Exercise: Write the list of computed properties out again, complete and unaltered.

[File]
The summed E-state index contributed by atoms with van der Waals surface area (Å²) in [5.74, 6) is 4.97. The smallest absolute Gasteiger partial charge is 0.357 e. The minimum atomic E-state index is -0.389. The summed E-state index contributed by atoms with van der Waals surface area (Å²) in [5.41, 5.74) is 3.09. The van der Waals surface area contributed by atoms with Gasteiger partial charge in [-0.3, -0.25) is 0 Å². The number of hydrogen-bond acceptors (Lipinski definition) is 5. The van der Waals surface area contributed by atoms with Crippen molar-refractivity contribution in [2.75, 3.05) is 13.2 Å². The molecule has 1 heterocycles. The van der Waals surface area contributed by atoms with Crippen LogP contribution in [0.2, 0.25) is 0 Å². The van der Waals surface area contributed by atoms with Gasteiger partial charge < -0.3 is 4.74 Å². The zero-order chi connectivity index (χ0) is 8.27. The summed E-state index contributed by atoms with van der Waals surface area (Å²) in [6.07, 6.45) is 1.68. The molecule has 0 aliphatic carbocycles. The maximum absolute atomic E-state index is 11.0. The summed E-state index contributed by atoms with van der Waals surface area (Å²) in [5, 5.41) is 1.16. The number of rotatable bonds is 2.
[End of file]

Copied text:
The summed E-state index contributed by atoms with van der Waals surface area (Å²) in [5.74, 6) is 4.97. The smallest absolute Gasteiger partial charge is 0.357 e. The minimum atomic E-state index is -0.389. The summed E-state index contributed by atoms with van der Waals surface area (Å²) in [5.41, 5.74) is 3.09. The van der Waals surface area contributed by atoms with Gasteiger partial charge in [-0.3, -0.25) is 0 Å². The number of hydrogen-bond acceptors (Lipinski definition) is 5. The van der Waals surface area contributed by atoms with Crippen molar-refractivity contribution in [2.75, 3.05) is 13.2 Å². The molecule has 1 heterocycles. The van der Waals surface area contributed by atoms with Crippen LogP contribution in [0.2, 0.25) is 0 Å². The van der Waals surface area contributed by atoms with Gasteiger partial charge < -0.3 is 4.74 Å². The zero-order chi connectivity index (χ0) is 8.27. The summed E-state index contributed by atoms with van der Waals surface area (Å²) in [6.07, 6.45) is 1.68. The molecule has 0 aliphatic carbocycles. The maximum absolute atomic E-state index is 11.0. The summed E-state index contributed by atoms with van der Waals surface area (Å²) in [5, 5.41) is 1.16. The number of rotatable bonds is 2.